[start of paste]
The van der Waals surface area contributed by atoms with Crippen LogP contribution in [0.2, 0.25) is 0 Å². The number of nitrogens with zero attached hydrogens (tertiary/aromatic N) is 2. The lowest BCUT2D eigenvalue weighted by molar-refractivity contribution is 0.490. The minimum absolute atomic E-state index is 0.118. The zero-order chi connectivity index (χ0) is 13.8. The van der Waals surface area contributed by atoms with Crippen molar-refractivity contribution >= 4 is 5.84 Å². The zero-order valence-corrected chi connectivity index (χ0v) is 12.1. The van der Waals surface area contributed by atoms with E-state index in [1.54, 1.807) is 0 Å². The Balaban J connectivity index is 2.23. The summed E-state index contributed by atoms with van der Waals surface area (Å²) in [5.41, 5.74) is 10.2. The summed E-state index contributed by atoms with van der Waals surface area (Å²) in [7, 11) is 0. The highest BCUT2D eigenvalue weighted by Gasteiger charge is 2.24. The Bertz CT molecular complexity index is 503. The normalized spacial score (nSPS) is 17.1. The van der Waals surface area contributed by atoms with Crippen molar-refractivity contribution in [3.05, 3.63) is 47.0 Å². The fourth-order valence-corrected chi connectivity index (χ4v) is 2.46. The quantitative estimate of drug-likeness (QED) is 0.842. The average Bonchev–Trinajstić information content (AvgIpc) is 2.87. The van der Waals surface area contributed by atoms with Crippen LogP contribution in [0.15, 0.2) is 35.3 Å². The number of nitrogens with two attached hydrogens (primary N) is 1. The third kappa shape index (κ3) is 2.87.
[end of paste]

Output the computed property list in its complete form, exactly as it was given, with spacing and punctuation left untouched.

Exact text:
The van der Waals surface area contributed by atoms with Crippen LogP contribution in [0.2, 0.25) is 0 Å². The number of nitrogens with zero attached hydrogens (tertiary/aromatic N) is 2. The lowest BCUT2D eigenvalue weighted by molar-refractivity contribution is 0.490. The minimum absolute atomic E-state index is 0.118. The zero-order chi connectivity index (χ0) is 13.8. The van der Waals surface area contributed by atoms with Crippen molar-refractivity contribution >= 4 is 5.84 Å². The zero-order valence-corrected chi connectivity index (χ0v) is 12.1. The van der Waals surface area contributed by atoms with E-state index in [1.54, 1.807) is 0 Å². The Balaban J connectivity index is 2.23. The summed E-state index contributed by atoms with van der Waals surface area (Å²) in [5.41, 5.74) is 10.2. The summed E-state index contributed by atoms with van der Waals surface area (Å²) in [7, 11) is 0. The highest BCUT2D eigenvalue weighted by Gasteiger charge is 2.24. The Bertz CT molecular complexity index is 503. The normalized spacial score (nSPS) is 17.1. The van der Waals surface area contributed by atoms with Crippen molar-refractivity contribution in [3.05, 3.63) is 47.0 Å². The fourth-order valence-corrected chi connectivity index (χ4v) is 2.46. The quantitative estimate of drug-likeness (QED) is 0.842. The average Bonchev–Trinajstić information content (AvgIpc) is 2.87. The van der Waals surface area contributed by atoms with Crippen LogP contribution in [0.15, 0.2) is 35.3 Å². The number of nitrogens with two attached hydrogens (primary N) is 1. The third kappa shape index (κ3) is 2.87.